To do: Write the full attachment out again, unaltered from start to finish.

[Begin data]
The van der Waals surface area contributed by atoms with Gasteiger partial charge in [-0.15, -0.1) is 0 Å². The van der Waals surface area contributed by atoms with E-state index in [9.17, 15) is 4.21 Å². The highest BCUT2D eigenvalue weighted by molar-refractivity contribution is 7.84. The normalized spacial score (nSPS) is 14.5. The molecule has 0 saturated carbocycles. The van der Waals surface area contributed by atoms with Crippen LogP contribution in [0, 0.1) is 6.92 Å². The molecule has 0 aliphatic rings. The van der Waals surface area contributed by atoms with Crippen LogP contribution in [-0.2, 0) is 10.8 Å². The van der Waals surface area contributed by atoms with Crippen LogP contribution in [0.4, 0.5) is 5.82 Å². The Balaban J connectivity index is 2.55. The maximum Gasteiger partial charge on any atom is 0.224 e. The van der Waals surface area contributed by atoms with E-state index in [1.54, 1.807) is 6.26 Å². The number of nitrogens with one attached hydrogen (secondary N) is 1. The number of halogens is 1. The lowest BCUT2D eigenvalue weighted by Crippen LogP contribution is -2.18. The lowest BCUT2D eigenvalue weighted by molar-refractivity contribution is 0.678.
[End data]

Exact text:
The van der Waals surface area contributed by atoms with Gasteiger partial charge in [-0.15, -0.1) is 0 Å². The van der Waals surface area contributed by atoms with E-state index in [9.17, 15) is 4.21 Å². The highest BCUT2D eigenvalue weighted by molar-refractivity contribution is 7.84. The normalized spacial score (nSPS) is 14.5. The molecule has 0 saturated carbocycles. The van der Waals surface area contributed by atoms with Crippen LogP contribution in [0, 0.1) is 6.92 Å². The molecule has 0 aliphatic rings. The van der Waals surface area contributed by atoms with Crippen LogP contribution in [-0.2, 0) is 10.8 Å². The van der Waals surface area contributed by atoms with Crippen LogP contribution in [0.4, 0.5) is 5.82 Å². The Balaban J connectivity index is 2.55. The maximum Gasteiger partial charge on any atom is 0.224 e. The van der Waals surface area contributed by atoms with E-state index in [1.54, 1.807) is 6.26 Å². The number of nitrogens with one attached hydrogen (secondary N) is 1. The number of halogens is 1. The lowest BCUT2D eigenvalue weighted by Crippen LogP contribution is -2.18. The lowest BCUT2D eigenvalue weighted by molar-refractivity contribution is 0.678.